Are Tenants in credit the biggest risk for social landlords?

Social landlords’ risk registers will be closely scrutinized at present, as major strategic issues impact landlords’ business plans. Rising interest rates will slow down house building and sales. So expected increases in capacity and cash from sales will not materialise, coupled with rising demand for social housing as mortgages become unaffordable for homeowners.

The impact on tenants is, and will be, far-reaching as the cost of living soars. It is critical that landlords are able to support and help their tenants at the right time. However, landlords need to look beyond customers that are in arrears for financial support and intervention. Data revealed by Mobysoft indicates that there is an increasing issue with tenants in credit.

The biggest risk for landlords? Tenants in Credit.

Mobysoft has analysed some of the 1.9 million tenancies (taken from across 180+ social landlords) over the past 12 months, comparing like for like data.

7.88% of all social tenancies (if you extrapolate this figure across all 5.2 million social tenancies in the UK it would equate to around 410,000 households) have a reducing credit balance for their rent, and were predicted to fall into arrears. The concern is underlined when you compare this to the previous financial year (2020/21) and in the last twelve months this figure has increased by 11.5%.

Up to 410,000 social tenancies are at risk of falling into arrears, up by 11.51% compared to 2020/21

To put that into context the number of tenants in arrears over the same period has increased by 1.23%, as of March 2022 and sat 22.38% of all social tenancies.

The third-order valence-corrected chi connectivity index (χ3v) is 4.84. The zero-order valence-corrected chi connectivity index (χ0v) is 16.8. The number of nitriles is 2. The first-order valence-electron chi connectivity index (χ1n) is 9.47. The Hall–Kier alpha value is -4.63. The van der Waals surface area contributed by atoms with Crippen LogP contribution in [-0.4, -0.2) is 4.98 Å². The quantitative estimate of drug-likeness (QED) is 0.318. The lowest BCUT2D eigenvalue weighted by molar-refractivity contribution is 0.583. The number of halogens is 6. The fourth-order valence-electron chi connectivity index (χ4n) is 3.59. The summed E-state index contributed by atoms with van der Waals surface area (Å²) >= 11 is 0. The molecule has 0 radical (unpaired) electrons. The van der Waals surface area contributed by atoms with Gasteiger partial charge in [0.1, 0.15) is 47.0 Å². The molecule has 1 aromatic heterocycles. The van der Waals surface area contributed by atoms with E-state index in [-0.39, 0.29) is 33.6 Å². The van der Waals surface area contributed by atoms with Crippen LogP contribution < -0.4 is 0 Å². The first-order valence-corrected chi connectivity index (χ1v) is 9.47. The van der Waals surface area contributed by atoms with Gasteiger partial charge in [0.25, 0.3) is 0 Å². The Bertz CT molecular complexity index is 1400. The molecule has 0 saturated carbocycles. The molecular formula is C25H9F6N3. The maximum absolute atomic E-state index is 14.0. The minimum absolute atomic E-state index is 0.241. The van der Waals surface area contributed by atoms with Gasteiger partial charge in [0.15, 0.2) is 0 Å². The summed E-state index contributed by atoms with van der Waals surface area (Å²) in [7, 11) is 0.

When you further analyse tenants in arrears, there are two key classifications. A managed arrear, where the arrears balance is reducing in line with expectations, and an unmanaged arrear where the arrear balance is static or increasing. And in the last financial year tenants with unmanaged arrears have actually decreased, by a small margin, of 0.35 of a percentage point. Currently, 55.77% of tenants in arrears have unmanaged arrears.

So despite the spiraling cost of living tenants and landlords, thus far at least, seem to have ‘managed’, in that numbers of tenants in rental arrears has not increased.

So can landlords effectively support their customers at risk of falling into arrears and intervene before they fall into arrears? As the data and much of what is happening now (such as rising inflation) indicate these numbers will further increase over the next twelve months, as more people are asked to make very tough decisions on what they do and don’t spend their money on, as the below tweet from Grand Union’s Chief Executive, Aileen Evans starkly illustrates.

If you currently don’t use RentSense, but would be keen to understand the potential risk to your tenants then Mobysoft can provide a bespoke “Tenant and Income Risk Analysis Report” for your organisation, to find out more please click here.